Video game sales grow 13pc |

Hits such as League of Legends have helped fuel the popularity of online games.

Hits such as League of Legends have helped fuel the popularity of online games.

More Kiwis are finding solace in logging off from the real world and indulging in computer games, an annual study suggests.

Sales of games, hardware and accessories – including games for mobile phones – jumped 13 per cent to value $392 million last year, according to the Interactive Games Entertainment Association (IGEA).

A past trend towards online purchases continued, with sales of game downloads, online subscriptions and other digital purchases rising 18 per cent to value $256m.

Most online games are bought from overseas websites and app stores free of GST, but that should change from October when a law change will require large foreign suppliers to collect GST on their digital sales to New Zealanders.

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“Traditional” retail sales of boxed software, gaming consoles and accessories increased at the slower pace of 5 per cent as more consumers splashed out on games and accessories for new-generation consoles such as the Playstation 4 and XBox One.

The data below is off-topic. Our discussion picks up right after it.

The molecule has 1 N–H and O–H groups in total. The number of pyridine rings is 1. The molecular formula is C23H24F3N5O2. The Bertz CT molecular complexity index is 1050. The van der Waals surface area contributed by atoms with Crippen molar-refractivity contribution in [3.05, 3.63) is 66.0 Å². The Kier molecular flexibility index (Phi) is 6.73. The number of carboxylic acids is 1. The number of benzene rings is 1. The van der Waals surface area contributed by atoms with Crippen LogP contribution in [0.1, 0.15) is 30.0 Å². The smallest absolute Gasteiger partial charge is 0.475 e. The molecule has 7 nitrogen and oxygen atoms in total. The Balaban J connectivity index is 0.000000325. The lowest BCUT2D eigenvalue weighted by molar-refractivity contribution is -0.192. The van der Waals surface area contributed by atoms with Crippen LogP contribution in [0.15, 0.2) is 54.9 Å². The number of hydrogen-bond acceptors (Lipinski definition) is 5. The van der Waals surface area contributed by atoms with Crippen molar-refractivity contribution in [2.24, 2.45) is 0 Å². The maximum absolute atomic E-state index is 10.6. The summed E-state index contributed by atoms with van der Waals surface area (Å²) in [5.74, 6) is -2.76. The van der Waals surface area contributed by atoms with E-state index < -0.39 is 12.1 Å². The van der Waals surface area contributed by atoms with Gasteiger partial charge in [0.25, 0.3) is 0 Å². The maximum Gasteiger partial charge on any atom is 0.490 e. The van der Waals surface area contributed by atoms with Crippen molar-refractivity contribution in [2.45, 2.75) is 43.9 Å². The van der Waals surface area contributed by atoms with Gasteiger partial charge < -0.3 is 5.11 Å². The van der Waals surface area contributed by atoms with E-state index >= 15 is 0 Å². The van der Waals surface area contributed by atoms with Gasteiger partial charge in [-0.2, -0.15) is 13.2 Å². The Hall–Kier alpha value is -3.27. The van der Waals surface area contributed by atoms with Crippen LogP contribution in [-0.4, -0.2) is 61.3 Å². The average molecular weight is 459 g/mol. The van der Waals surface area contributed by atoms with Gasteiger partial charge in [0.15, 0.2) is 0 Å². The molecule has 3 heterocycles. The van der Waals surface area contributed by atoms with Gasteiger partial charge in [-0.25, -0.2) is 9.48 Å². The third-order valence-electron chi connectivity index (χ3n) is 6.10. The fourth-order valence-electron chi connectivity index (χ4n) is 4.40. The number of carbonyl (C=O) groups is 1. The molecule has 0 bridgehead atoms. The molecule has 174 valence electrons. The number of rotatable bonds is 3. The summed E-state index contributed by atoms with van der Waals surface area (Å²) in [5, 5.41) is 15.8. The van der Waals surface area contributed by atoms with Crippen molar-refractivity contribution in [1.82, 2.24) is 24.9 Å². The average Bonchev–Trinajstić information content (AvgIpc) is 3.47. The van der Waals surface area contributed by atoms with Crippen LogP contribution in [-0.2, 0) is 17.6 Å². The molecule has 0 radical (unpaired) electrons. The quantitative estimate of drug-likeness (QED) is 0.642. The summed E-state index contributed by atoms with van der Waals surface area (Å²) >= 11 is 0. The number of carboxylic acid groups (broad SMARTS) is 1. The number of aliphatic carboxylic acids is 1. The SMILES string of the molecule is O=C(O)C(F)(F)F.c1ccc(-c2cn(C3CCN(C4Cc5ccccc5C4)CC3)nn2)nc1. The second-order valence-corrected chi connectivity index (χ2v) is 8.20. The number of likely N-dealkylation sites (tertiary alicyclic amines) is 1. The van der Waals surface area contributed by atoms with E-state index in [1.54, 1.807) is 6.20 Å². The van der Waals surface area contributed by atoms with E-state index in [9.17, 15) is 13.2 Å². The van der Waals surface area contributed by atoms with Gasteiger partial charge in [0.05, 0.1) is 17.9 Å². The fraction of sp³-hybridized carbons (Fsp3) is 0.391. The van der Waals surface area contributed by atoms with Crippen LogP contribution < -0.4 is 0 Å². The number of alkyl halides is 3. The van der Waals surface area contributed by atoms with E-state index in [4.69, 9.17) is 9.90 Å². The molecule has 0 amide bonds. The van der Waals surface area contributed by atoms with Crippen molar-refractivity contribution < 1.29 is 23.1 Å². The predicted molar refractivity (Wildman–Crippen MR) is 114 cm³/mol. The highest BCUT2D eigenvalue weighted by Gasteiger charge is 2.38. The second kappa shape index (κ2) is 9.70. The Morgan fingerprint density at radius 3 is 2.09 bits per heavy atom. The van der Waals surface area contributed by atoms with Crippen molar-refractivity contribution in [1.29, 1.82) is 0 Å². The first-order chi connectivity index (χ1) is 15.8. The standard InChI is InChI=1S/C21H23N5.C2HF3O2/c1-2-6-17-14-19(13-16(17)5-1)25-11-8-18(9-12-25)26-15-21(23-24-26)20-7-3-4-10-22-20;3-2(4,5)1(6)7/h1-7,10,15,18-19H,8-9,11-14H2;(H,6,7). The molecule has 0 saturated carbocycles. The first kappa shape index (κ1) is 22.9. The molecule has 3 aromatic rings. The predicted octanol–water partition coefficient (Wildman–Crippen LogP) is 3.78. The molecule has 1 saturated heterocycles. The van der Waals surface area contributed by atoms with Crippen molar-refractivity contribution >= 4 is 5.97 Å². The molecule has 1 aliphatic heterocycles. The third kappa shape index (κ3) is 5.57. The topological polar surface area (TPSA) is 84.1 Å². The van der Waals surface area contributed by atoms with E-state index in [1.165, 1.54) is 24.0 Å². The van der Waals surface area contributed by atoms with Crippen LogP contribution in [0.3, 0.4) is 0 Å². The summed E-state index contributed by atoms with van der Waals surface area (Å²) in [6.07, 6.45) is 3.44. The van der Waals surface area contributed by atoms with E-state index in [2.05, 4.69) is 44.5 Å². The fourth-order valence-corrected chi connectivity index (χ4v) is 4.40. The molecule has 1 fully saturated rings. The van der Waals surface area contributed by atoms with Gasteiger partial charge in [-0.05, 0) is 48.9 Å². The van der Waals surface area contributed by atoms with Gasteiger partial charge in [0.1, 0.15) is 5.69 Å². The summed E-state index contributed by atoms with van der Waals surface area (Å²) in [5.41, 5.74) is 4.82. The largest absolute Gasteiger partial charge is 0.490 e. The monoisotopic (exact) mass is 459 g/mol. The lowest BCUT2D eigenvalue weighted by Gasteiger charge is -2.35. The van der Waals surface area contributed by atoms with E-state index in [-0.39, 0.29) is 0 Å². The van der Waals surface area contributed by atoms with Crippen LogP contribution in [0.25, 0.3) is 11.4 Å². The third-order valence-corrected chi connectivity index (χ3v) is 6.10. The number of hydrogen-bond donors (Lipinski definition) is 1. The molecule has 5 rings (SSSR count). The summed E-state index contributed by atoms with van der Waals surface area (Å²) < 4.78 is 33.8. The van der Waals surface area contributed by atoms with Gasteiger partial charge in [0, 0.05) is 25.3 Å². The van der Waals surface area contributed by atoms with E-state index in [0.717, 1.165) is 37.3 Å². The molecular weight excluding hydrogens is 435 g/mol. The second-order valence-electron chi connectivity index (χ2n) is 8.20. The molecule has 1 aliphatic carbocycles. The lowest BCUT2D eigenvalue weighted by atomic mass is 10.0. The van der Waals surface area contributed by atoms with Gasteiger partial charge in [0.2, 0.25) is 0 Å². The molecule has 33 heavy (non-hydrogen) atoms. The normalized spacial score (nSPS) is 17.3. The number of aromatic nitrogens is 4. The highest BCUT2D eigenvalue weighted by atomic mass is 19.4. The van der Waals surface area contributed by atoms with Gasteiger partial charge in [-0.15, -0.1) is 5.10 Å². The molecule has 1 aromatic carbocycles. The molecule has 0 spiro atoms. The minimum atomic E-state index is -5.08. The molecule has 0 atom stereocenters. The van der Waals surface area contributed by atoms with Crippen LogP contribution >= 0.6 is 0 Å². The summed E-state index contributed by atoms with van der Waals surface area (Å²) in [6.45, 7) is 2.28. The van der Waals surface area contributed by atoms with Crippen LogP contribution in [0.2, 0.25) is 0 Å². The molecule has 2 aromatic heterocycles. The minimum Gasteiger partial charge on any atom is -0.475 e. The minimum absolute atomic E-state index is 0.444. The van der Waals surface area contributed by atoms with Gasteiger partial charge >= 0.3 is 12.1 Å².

IGEA chief executive Ron Curry said the video games industry was continuing “to flourish on all fronts, cementing itself as a key segment of the entertainment industry”.

Separate research published by the Game Developers Association (NZGDA) in August estimated there were 568 people employed making computer games in New Zealand a year ago.

Its chairman, Stephen Knightly, estimated another 134 workers would have joined the end industry by the end of the year. However, the sector was dealt a blow when the country’s largest studio, French-owned Gameloft New Zealand, shut up shop this year with the loss of 159 jobs.

Despite the underlying growth trend, the association has expressed concern about the lack of new games studios setting up in New Zealand.

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Stuff tips on games to watch out for in 2016

  • No Man’s Sky A large scale procedurally-generated space sandbox competing with the likes of Elite Dangerous. It will let players explore countless planets, trade and do battle. Demos have impressed.
  • Star Citizen A hugely ambitious venture that is being funded through a crowd-funding campaign that has so far raised a whopping US$109m. The game will provide an unprecedented level of realism for “deep-space adventurers” (or there will be a lot of disappointed punters who have prepaid for “spaceships”).
  • Overwatch A team-based multiplayer-shooter game from Blizzard, the company that delivered World of Warcraft. Restore peace to a war-torn world (with a weapon in hand). Beta version has good reviews.

 - Stuff

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